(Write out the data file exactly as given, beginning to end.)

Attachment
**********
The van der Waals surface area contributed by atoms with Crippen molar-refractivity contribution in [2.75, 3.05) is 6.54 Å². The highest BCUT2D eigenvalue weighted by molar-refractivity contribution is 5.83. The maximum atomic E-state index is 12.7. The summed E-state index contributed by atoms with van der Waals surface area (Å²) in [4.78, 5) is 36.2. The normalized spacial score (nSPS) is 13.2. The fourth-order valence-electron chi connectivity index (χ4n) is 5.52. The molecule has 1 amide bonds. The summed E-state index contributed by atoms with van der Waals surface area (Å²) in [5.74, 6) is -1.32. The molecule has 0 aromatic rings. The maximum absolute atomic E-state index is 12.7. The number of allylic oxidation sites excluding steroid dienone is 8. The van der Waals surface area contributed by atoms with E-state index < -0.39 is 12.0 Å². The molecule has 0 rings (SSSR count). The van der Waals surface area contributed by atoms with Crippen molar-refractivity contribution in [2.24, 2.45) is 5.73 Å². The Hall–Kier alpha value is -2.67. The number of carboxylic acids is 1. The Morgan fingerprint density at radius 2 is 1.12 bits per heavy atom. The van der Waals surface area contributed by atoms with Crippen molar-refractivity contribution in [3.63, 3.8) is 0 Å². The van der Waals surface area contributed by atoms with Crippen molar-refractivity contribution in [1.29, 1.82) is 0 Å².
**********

The van der Waals surface area contributed by atoms with Crippen molar-refractivity contribution in [2.75, 3.05) is 6.54 Å². The highest BCUT2D eigenvalue weighted by molar-refractivity contribution is 5.83. The maximum atomic E-state index is 12.7. The summed E-state index contributed by atoms with van der Waals surface area (Å²) in [4.78, 5) is 36.2. The normalized spacial score (nSPS) is 13.2. The fourth-order valence-electron chi connectivity index (χ4n) is 5.52. The molecule has 1 amide bonds. The summed E-state index contributed by atoms with van der Waals surface area (Å²) in [5.74, 6) is -1.32. The molecule has 0 aromatic rings. The maximum absolute atomic E-state index is 12.7. The number of allylic oxidation sites excluding steroid dienone is 8. The van der Waals surface area contributed by atoms with E-state index < -0.39 is 12.0 Å². The molecule has 0 rings (SSSR count). The van der Waals surface area contributed by atoms with Crippen molar-refractivity contribution in [2.24, 2.45) is 5.73 Å². The Hall–Kier alpha value is -2.67. The number of carboxylic acids is 1. The Morgan fingerprint density at radius 2 is 1.12 bits per heavy atom. The van der Waals surface area contributed by atoms with Crippen molar-refractivity contribution in [3.63, 3.8) is 0 Å². The van der Waals surface area contributed by atoms with Crippen molar-refractivity contribution in [1.29, 1.82) is 0 Å².